A double-blind, placebo-controlled — but small — new study has found evidence that microdosing LSD may help to manage pain.
The study, led by researchers from the Netherlands' Maastricht University and the University of Basel in Switzerland, was published in The Journal of Psychopharmacology (a Dope Science favorite, you psychonauts know).
The first-of-its-kind trial, supported by the UK-based psychedelic research center the Beckley Foundation, lends some new empirical credence to theories first explored in the 1960s by psychedelic researcher Eric Kast, New Atlas reports.
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A report in JAMA from 1964 lays out Kast's early findings at Chicago's Cook County Hospital, where he was an attending anesthesiologist. Kast administered LSD to 300 patients, most in the throes of pre-terminal cancer, at the time of the JAMA article.
"Results are both encouraging and puzzling," the article stated. "Encouraging — because LSD relieves pain much longer than other drugs; puzzling — because many of the patients declined a second administration."
The patients had less intense visuals than is usual with LSD trips, Kast told JAMA; he theorized it was because their condition pre-occupied them. Fascinatingly, many patients said they still had pain — but it just didn't matter.
Skip the Trip? Microdosing LSD
The Maastricht work is different in that it tests microdosing LSD for pain. Microdosing LSD involves taking minute amounts of the drug, too low to induce a trip.
While microdosing psychedelics — especially psilocybin — is a growing trend, notably among the Silicon Valley technorati, rigorous scientific proof on its effects is limited, researchers have previously told Freethink.
On four separate days, the 24 participants received either a placebo or varying doses of LSD — 5, 10, and 20 micrograms — each day. An hour and a half after microdosing LSD (or a placebo), the subjects had their pain tolerance tested using a Cold Pressor Test, and they were tested again 5 hours after administration.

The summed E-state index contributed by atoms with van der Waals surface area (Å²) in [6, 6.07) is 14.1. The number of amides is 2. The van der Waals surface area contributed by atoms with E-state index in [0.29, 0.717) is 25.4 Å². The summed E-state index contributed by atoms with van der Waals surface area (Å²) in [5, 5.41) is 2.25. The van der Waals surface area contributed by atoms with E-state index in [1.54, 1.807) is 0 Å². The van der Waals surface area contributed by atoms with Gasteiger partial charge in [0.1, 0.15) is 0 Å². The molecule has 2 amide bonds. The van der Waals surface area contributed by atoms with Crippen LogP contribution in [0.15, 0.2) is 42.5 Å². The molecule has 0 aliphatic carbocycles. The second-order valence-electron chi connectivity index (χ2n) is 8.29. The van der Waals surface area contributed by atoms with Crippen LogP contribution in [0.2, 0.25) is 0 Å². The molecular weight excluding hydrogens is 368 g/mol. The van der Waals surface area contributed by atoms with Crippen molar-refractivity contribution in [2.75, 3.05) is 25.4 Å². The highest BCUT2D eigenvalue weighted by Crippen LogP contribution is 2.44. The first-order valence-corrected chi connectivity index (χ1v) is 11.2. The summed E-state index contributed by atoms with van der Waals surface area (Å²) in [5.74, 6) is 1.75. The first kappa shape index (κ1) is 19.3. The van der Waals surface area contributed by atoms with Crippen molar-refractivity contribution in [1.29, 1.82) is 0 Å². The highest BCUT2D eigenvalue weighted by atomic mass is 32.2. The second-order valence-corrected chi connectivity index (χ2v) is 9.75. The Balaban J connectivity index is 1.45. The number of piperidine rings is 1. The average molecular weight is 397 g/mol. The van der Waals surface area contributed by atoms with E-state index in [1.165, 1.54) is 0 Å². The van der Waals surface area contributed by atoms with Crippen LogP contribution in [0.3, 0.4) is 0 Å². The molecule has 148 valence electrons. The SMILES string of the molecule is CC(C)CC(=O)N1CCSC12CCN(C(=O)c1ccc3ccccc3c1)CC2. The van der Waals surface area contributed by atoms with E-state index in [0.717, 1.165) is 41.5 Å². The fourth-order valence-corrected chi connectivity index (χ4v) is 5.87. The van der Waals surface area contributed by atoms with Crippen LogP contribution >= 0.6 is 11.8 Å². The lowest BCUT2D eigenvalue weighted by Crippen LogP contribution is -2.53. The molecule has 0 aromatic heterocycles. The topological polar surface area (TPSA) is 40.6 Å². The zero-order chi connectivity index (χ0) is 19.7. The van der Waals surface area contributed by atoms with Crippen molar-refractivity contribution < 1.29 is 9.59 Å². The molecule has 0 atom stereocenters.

In a Cold Pressor Test, subjects immerse their hands into extremely cold water — a few degrees above freezing, in this case. The closer you get to being Captain America'd, the more pain tolerance you have. The researchers also asked for self-reported measures of dissociation and other psychological factors, and vital signs were also tabbed.
The researchers found that the drug "decreased their subjective levels of experienced pain and unpleasantness."
The researchers found that, when participants received the 20 microgram dose, the drug appeared to "significantly increase the time that participants were able to tolerate exposure to cold (3°C) water and decreased their subjective levels of experienced pain and unpleasantness," compared to how they did on the other doses and placebo.
The effect persisted for at least five hours after microdosing LSD, too.
So low doses apparently worked as an analgesic, in this study — but why?
Kast's theory, according to New Atlas, was that the drug trip distracted people from the pain — but microdosing LSD means there's no trip. The modern day researchers offered a couple theories, including LSD hitting brain receptors that mitigate pain, or triggering something called hypertension-associated hypoalgesia, wherein high blood pressure can lessen pain.
Still, data from just 24 patients is a pretty thin reed on which to rest any theory. As with any and everything you read on Dope Science, the key will be more research, and bigger and better studies.
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